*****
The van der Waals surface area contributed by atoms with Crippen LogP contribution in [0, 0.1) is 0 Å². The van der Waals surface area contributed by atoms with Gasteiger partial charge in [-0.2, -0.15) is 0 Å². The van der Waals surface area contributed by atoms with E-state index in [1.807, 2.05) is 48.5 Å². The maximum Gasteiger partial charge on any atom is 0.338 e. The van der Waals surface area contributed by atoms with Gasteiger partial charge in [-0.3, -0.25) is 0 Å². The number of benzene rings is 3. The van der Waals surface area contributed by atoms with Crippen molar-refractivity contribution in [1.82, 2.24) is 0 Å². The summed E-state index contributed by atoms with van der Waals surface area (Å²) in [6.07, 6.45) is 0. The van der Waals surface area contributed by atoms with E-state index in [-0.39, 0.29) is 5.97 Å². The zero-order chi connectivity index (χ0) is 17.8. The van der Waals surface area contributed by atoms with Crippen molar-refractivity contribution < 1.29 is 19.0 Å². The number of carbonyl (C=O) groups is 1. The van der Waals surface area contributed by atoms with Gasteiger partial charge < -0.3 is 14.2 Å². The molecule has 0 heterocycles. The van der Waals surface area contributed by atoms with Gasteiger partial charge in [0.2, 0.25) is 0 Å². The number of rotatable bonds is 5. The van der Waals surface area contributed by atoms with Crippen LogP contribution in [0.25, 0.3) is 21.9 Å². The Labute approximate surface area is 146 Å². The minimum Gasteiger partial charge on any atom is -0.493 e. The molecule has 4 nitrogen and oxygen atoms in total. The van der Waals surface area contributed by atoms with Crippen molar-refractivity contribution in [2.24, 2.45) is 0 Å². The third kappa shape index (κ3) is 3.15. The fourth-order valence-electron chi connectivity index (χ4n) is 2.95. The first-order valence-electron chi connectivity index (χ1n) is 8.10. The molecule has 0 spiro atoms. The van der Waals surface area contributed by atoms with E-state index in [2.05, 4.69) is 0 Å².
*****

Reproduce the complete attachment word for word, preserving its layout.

The van der Waals surface area contributed by atoms with Crippen LogP contribution in [0, 0.1) is 0 Å². The van der Waals surface area contributed by atoms with Gasteiger partial charge in [-0.2, -0.15) is 0 Å². The van der Waals surface area contributed by atoms with E-state index in [1.807, 2.05) is 48.5 Å². The maximum Gasteiger partial charge on any atom is 0.338 e. The van der Waals surface area contributed by atoms with Gasteiger partial charge in [-0.3, -0.25) is 0 Å². The number of benzene rings is 3. The van der Waals surface area contributed by atoms with Crippen molar-refractivity contribution in [1.82, 2.24) is 0 Å². The summed E-state index contributed by atoms with van der Waals surface area (Å²) in [6.07, 6.45) is 0. The van der Waals surface area contributed by atoms with E-state index in [-0.39, 0.29) is 5.97 Å². The zero-order chi connectivity index (χ0) is 17.8. The van der Waals surface area contributed by atoms with Crippen molar-refractivity contribution < 1.29 is 19.0 Å². The number of carbonyl (C=O) groups is 1. The van der Waals surface area contributed by atoms with Gasteiger partial charge < -0.3 is 14.2 Å². The molecule has 0 heterocycles. The van der Waals surface area contributed by atoms with Gasteiger partial charge in [0.2, 0.25) is 0 Å². The number of rotatable bonds is 5. The van der Waals surface area contributed by atoms with Crippen LogP contribution in [0.25, 0.3) is 21.9 Å². The Labute approximate surface area is 146 Å². The minimum Gasteiger partial charge on any atom is -0.493 e. The molecule has 4 nitrogen and oxygen atoms in total. The van der Waals surface area contributed by atoms with Crippen molar-refractivity contribution in [2.24, 2.45) is 0 Å². The third kappa shape index (κ3) is 3.15. The fourth-order valence-electron chi connectivity index (χ4n) is 2.95. The first-order valence-electron chi connectivity index (χ1n) is 8.10. The molecule has 0 spiro atoms. The van der Waals surface area contributed by atoms with E-state index in [2.05, 4.69) is 0 Å².